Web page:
Which is probably why I always got that solder line at the end, but as I’ve fixed that problem now with the outside soldering trick I say all is good.

Choose your method at your own risk.

I use two types of solder. Chips – HERE, and wire – HERE. You can also use solder sheet which you can cut into your own chips but I haven’t got around to that yet.

I typically use the wire for larger areas, as in joining the bezel collar to the back, and use the chips for the more delicate areas.

I used wire on this collar as even though it’s a more delicate join I sometimes like to break my own rules.


Next you want to cut out the back for the piece.

I used 24 gauge fine silver sheet – HERE, and drew a circle slightly larger than my bezel collar with a template.

This gives you wiggle room.

Note this is just a simple bezel. In other designs you would cut out the back accordingly.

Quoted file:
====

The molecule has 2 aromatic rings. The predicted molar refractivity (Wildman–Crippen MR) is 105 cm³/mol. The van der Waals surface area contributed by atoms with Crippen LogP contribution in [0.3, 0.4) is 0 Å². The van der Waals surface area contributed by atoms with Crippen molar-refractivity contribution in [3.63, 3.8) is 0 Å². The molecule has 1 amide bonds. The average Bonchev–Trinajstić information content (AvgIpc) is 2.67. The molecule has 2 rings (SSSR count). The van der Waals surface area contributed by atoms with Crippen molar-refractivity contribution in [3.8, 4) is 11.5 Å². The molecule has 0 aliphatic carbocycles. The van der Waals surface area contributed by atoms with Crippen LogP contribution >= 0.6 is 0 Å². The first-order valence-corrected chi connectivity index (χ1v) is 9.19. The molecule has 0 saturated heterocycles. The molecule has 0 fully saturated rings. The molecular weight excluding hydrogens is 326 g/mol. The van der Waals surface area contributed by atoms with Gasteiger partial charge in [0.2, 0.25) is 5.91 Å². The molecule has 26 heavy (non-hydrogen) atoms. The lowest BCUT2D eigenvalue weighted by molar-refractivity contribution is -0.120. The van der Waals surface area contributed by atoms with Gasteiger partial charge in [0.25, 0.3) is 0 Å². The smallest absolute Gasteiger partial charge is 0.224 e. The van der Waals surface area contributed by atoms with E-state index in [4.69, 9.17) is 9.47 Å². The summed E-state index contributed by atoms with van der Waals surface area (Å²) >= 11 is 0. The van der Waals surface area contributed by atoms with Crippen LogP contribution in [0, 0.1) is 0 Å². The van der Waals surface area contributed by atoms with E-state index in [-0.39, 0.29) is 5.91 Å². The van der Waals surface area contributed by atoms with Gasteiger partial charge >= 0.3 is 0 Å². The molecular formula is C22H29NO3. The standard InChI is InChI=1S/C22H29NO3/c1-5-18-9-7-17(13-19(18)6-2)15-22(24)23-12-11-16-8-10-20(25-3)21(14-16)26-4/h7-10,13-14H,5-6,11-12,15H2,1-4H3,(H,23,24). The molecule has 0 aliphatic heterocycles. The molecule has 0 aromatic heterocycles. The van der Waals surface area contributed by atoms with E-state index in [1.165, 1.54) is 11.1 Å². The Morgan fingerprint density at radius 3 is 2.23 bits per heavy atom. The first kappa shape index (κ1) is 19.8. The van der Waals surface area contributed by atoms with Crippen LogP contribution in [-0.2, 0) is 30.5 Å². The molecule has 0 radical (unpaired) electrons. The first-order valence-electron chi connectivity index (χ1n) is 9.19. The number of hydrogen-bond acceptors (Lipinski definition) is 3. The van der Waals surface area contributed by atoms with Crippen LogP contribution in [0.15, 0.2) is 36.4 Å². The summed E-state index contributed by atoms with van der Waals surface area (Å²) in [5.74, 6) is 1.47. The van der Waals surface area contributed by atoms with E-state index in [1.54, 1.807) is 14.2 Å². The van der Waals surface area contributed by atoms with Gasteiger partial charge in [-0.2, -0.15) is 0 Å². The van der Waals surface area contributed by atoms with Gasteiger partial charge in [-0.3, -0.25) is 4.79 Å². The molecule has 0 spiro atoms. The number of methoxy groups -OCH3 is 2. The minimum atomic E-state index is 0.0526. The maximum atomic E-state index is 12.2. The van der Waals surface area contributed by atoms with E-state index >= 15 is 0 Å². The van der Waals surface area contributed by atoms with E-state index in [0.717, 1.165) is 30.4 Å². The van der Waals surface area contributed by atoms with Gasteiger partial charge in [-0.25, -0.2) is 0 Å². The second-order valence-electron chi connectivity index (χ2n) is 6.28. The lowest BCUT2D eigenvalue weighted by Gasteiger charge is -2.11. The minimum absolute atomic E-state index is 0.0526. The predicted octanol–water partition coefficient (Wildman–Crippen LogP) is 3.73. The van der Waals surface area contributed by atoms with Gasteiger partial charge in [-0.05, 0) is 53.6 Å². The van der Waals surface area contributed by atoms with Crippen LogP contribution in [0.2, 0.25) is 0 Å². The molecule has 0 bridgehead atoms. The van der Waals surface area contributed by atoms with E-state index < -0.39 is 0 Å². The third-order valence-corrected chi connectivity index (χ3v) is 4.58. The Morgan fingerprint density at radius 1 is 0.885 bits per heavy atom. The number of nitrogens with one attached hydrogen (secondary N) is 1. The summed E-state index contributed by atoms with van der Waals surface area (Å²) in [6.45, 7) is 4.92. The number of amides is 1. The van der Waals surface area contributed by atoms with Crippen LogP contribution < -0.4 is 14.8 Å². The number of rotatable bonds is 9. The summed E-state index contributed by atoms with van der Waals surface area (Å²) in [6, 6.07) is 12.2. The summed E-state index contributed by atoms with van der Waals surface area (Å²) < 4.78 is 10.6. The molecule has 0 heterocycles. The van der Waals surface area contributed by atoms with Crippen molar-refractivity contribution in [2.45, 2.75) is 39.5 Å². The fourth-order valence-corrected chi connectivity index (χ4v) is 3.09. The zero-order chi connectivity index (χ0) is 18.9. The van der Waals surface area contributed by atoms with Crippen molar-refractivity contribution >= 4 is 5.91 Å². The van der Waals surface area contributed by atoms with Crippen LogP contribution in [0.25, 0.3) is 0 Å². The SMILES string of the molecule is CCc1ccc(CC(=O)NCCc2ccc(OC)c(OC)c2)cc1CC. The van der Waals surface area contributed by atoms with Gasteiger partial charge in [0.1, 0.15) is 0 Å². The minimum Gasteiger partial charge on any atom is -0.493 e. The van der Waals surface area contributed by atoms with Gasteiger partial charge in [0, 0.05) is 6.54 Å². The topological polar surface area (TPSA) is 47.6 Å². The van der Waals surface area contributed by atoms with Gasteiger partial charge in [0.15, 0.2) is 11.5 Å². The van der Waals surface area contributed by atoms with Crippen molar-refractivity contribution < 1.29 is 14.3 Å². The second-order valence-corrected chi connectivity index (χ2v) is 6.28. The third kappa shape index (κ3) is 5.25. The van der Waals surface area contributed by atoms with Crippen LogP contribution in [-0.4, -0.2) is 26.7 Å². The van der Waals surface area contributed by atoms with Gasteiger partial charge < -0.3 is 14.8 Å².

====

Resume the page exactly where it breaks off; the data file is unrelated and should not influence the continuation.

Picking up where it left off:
Although I don’t need this cut to be perfect I try to use every opportunity to practice my sawing. That way, when I really do need a perfect cut I will have already put in the practice.

I found sawing the most frustrating when I first began. Lots of broken blades, and wonky lines, but practice makes perfect, and that applies to most jewelry techniques.

Then clean the back up and make sure it’s as flat as it can be. You want the join between the bezel collar and the back sheet to be as clean and as flush as you can make it. I use sandpaper to clean mine.

(Still not a perfect round. I just don’t know how those guys do it!)


Sand the bottom of the bezel collar also.

Here’s a photo of me doing this on another piece. I have a couple of squares of sticky back sand paper (HERE) on my table to make this easy for me.

Tip. Sand the piece in a figure eight movement. This helps keep the bottom level.